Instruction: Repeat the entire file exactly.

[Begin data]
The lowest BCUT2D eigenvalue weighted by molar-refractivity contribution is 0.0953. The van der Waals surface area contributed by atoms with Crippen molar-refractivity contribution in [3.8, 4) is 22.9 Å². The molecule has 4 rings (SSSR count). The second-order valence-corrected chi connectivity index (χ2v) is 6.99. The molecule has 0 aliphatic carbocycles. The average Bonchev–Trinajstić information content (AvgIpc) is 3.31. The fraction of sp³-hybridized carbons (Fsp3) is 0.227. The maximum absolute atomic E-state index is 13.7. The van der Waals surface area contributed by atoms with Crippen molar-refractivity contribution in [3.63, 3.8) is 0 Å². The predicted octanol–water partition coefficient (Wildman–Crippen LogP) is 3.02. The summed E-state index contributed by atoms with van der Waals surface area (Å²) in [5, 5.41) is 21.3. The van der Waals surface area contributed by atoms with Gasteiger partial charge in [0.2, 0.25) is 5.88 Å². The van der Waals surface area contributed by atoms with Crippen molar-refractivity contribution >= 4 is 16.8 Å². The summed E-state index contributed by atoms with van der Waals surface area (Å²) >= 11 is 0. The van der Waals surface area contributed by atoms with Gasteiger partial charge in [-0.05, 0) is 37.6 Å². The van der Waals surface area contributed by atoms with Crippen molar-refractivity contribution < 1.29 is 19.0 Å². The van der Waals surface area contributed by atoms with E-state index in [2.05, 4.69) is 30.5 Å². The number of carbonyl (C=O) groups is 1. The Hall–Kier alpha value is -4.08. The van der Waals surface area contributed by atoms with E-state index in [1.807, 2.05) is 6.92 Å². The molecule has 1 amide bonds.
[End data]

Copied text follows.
The lowest BCUT2D eigenvalue weighted by molar-refractivity contribution is 0.0953. The van der Waals surface area contributed by atoms with Crippen molar-refractivity contribution in [3.8, 4) is 22.9 Å². The molecule has 4 rings (SSSR count). The second-order valence-corrected chi connectivity index (χ2v) is 6.99. The molecule has 0 aliphatic carbocycles. The average Bonchev–Trinajstić information content (AvgIpc) is 3.31. The fraction of sp³-hybridized carbons (Fsp3) is 0.227. The maximum absolute atomic E-state index is 13.7. The van der Waals surface area contributed by atoms with Crippen molar-refractivity contribution in [3.63, 3.8) is 0 Å². The predicted octanol–water partition coefficient (Wildman–Crippen LogP) is 3.02. The summed E-state index contributed by atoms with van der Waals surface area (Å²) in [5, 5.41) is 21.3. The van der Waals surface area contributed by atoms with Gasteiger partial charge in [0.2, 0.25) is 5.88 Å². The van der Waals surface area contributed by atoms with Crippen molar-refractivity contribution >= 4 is 16.8 Å². The summed E-state index contributed by atoms with van der Waals surface area (Å²) >= 11 is 0. The van der Waals surface area contributed by atoms with Gasteiger partial charge in [-0.05, 0) is 37.6 Å². The van der Waals surface area contributed by atoms with Crippen molar-refractivity contribution < 1.29 is 19.0 Å². The van der Waals surface area contributed by atoms with E-state index in [2.05, 4.69) is 30.5 Å². The number of carbonyl (C=O) groups is 1. The Hall–Kier alpha value is -4.08. The van der Waals surface area contributed by atoms with E-state index in [1.807, 2.05) is 6.92 Å². The molecule has 1 amide bonds.